Carmine Grimaldi: I often am interested in the way a piece can emerge organically, not necessarily in conversation or not necessarily in explicit dialogue, but in a conversation of various registers, whether its intuitive or choreographed and the way that a style of the film can emerge in that organic conversation. For me it’s the reason I’m interested in nonfiction film, whatever register you want to call that—documentary or something else—the reason I'm compelled by filming people in a largely non-scripted way is precisely that it's unpredictable and that I can't control it.

Eric Hynes: And that is just how First Look is, I don't like the idea of there being these categories, narrative or documentary. It often leads us there—that space of ‘let’s not call this a documentary festival, let's not call this a narrative and documentary festival.’ Our ethos is: what is a valuable piece that sticks with us and that feels like our audience isn't going to get to see otherwise? Putting films together like this is as much about putting filmmakers together because you want to have their work bounce off one another and you want to see what comes out of it. Like everything else in the festival it's sort of like an experiment—what will happen if these four films play together and as many of the filmmakers who could be present are present? What emerges?

When Two or Three

YS: I’m very drawn to process, like, “How?” As a little kid I would just watch people build things, paint things. If people were going through a process of anything, I wanted to bear witness to it and I find that it is still something I'm very interested in. There's a process in the film, like you see them getting ready for the dinners and doing the dinners, but the dinner doesn't just come because they need to commune, the dinner exists because of a history. And I think there’s something to that. The process began so long before what we're seeing. So where does it begin and where does it end? I'm drawn to these things that unify us without us being aware of it.

DH: I've never been a pure documentary person that thinks it’s evidence and it’s truth. I don’t really think we need truth, but we need films to emote and to reflect our feelings and be truthful on an emotional level. But I don't think it's about facts and issues...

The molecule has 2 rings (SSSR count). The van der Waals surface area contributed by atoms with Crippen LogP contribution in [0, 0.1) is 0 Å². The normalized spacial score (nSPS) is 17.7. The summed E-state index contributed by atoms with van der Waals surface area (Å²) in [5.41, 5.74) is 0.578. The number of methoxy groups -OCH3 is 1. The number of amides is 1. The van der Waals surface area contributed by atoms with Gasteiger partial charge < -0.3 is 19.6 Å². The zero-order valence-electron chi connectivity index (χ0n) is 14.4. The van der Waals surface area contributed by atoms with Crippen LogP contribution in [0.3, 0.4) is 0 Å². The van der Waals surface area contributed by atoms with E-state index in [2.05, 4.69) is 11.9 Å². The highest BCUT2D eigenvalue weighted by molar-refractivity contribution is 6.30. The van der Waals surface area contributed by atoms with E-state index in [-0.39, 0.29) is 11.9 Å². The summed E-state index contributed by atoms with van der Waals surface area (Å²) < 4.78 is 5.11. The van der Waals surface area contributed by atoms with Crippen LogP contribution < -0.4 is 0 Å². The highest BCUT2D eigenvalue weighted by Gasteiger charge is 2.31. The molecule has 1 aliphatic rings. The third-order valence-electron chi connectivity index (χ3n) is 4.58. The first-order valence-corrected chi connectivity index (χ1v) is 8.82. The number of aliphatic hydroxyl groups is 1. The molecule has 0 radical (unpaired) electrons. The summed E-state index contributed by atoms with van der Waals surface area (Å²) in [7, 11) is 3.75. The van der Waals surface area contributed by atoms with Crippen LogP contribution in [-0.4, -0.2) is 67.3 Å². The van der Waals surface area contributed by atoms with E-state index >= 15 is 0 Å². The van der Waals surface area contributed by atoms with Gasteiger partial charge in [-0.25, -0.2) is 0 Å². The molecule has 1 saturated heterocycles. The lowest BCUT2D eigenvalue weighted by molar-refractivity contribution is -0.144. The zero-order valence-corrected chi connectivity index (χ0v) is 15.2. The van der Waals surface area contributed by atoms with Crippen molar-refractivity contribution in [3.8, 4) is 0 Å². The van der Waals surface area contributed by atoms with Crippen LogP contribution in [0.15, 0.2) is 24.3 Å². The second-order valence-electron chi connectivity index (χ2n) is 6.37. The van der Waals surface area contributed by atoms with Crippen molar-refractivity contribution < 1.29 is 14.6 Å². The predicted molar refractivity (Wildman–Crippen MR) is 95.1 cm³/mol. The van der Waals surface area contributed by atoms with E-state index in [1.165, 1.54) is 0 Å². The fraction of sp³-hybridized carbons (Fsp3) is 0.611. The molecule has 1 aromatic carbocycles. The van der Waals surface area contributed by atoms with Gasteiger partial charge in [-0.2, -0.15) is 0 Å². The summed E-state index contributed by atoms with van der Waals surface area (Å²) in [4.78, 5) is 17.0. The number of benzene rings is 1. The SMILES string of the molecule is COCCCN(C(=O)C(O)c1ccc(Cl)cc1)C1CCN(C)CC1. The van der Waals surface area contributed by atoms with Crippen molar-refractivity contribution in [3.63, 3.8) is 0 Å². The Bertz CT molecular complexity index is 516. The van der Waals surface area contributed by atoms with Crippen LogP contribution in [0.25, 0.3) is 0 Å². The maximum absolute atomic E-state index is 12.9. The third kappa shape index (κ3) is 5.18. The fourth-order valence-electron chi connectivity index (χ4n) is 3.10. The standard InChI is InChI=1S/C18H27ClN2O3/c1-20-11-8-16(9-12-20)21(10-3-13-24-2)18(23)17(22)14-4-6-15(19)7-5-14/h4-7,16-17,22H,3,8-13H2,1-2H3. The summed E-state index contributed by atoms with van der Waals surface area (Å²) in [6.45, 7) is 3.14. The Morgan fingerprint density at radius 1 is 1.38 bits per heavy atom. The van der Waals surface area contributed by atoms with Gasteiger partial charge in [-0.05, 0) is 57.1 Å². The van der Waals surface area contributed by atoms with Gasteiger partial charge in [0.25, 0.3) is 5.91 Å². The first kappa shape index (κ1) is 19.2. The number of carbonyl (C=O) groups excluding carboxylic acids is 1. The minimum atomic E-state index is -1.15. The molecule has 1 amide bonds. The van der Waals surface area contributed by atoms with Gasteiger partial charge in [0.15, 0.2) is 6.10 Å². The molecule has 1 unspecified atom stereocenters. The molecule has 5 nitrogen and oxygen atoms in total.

LR: When you're in film school you have all these parameters of what to do and how to make film and how you should know what you're doing before you embark on the adventure of making a film. But once I started making films with a Super 8mm camera, I started using it as a way to capture and shoot things that interested me without the intention of making something. So I continued to make films in that way, and then I made my feature films, which also have a process of discovery, but sometimes they have scripts and I work with actors. So although I have these two different ways of making films, I guess the thing that joins them is this interest in using filmmaking as a path of discovery and encountering other people and trying to learn from each other and not imposing something that I already know.

CG: To come to a project with too much intention, beyond the intention of absorbing and understanding, and playing with and sharing with and learning from, I think is too restrictive for me, I don't think I can bring that much, and so I think it needs to be largely unplanned and improvisatory and based on building a relationship that is generous and exploratory.

EH: I’m often asked what I look for as a programmer, what am I drawn to? And it's exactly that. It is something that is discovering itself as it’s playing, that's what I’m most drawn to. What I get most excited about, and what I feel a sense of urgency around participating as a programmer, is the work that gives the feeling of figuring itself out as it goes along. Sometimes that’s about the process of it, some of which makes its way onto the screen, sometimes it doesn’t, but even if it doesn't make it onto the screen overtly I feel like it’s in the DNA and you can just feel it. Here’s something where what you see is not necessarily what was planned directly and it's better for it, because its discovering itself so therefore you, as the viewer, are allowed to discover something too. You’re not being told something, something’s not being demonstrated to you, you are having an experience, and something is emerging in front of you. That's just the best. If there’s a single reason why I'm drawn to cinema, it’s that.

Aquí y allá